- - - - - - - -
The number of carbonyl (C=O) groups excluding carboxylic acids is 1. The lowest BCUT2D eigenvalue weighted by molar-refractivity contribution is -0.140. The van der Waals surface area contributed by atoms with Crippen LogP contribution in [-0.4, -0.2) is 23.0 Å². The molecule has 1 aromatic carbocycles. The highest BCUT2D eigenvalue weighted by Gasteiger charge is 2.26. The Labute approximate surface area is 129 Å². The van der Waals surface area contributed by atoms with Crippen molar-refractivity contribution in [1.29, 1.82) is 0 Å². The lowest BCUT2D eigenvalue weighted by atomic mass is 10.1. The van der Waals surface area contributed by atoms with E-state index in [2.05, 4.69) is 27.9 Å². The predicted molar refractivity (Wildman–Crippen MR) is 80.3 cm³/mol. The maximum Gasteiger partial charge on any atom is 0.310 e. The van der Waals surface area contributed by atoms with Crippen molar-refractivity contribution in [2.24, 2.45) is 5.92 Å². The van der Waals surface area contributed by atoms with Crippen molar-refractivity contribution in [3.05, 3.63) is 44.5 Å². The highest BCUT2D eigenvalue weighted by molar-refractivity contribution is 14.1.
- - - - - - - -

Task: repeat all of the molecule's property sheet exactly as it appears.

The number of carbonyl (C=O) groups excluding carboxylic acids is 1. The lowest BCUT2D eigenvalue weighted by molar-refractivity contribution is -0.140. The van der Waals surface area contributed by atoms with Crippen LogP contribution in [-0.4, -0.2) is 23.0 Å². The molecule has 1 aromatic carbocycles. The highest BCUT2D eigenvalue weighted by Gasteiger charge is 2.26. The Labute approximate surface area is 129 Å². The van der Waals surface area contributed by atoms with Crippen molar-refractivity contribution in [1.29, 1.82) is 0 Å². The lowest BCUT2D eigenvalue weighted by atomic mass is 10.1. The van der Waals surface area contributed by atoms with E-state index in [2.05, 4.69) is 27.9 Å². The predicted molar refractivity (Wildman–Crippen MR) is 80.3 cm³/mol. The maximum Gasteiger partial charge on any atom is 0.310 e. The van der Waals surface area contributed by atoms with Crippen molar-refractivity contribution in [2.24, 2.45) is 5.92 Å². The van der Waals surface area contributed by atoms with Crippen molar-refractivity contribution in [3.05, 3.63) is 44.5 Å². The highest BCUT2D eigenvalue weighted by molar-refractivity contribution is 14.1.